The freeway, which is part of a 30-year regional transportation plan for the area, is intended to improve the movement of goods. Officials are considering the cargo highway between Interstate 710 in Commerce, Calif., and Interstate 15 in Ontario, Calif, adjacent to Highway 60.
The specifics of the route aren't finalized, but there are tentative plans for a four-lane causeway.
According to the Press-Enterprise's article, "40% of the goods coming into the country arrive at the ports of Los Angeles and Long Beach, and that contributes mightily to the 13,000 trucks that on average cross from Los Angeles County into San Bernardino County along the 60 each day. The number of trucks is predicted to nearly double by 2035."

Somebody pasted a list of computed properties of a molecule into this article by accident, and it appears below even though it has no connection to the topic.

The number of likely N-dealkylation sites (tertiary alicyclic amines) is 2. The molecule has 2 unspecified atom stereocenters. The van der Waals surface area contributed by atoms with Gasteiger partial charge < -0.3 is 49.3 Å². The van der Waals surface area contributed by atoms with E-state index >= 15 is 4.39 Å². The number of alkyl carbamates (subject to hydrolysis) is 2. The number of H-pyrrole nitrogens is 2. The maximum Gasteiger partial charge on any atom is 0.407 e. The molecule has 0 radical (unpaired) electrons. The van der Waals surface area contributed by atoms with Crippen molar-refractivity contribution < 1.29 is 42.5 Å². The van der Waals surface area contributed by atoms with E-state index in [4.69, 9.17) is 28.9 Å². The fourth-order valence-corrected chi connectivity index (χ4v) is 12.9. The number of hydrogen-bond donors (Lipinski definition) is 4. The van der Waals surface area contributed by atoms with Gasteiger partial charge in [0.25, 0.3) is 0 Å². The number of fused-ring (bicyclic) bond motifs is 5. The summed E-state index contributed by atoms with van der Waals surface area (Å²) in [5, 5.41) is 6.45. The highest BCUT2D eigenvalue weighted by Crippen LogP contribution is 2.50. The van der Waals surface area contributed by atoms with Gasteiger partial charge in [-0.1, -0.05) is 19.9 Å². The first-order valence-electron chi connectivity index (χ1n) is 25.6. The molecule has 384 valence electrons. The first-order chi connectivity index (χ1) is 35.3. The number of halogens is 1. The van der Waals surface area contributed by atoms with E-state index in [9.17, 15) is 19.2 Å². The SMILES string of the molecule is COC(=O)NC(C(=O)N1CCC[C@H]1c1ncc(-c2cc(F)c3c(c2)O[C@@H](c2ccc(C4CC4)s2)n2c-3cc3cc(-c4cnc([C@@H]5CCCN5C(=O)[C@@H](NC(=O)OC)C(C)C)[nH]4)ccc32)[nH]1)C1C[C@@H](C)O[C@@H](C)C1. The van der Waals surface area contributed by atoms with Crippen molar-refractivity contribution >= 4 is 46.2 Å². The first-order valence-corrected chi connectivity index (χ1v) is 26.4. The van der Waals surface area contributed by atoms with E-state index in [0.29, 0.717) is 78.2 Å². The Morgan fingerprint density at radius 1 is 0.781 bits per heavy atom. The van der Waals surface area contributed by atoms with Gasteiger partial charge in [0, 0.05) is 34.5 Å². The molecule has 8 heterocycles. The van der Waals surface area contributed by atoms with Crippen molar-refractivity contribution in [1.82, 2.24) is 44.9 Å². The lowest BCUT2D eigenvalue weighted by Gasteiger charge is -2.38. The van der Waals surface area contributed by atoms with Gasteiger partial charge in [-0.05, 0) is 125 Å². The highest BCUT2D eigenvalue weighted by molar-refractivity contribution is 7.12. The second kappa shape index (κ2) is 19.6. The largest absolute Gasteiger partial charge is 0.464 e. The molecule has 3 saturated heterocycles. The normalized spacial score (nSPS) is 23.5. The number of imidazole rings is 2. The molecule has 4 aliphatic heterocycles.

Between 25% and 40% of the trucks would be port-related, nearly 40% would serve local goods movement dependent industries, and the remainder would support domestic trade.
According to the Southern California Association of Governments, the truck freeway would relieve traffic on Highway 60 by as much as 85%.
There is also a heavy emphasis on the environment in the plan. In the future, the route could be strictly for zero-emission trucks that run on alternative fuels.
The freeway is estimated to cost more than $15 billion.
The project does face opposition from communities in the San Gabriel Valley, through which the freeway would run, and has for more than 10 years. Some regional officials say more research is needed before SCAG decides on the route along Highway 60. Others fear the route will only draw more trucks to the area.
"You are putting all the regional burden on this one corridor," David Liu, public works director for Diamond Bar, told the Press-Enterprise.
However, officials say the route that runs along Highway 60 is the most efficient path.
The comprehensive plan for the area can be found here.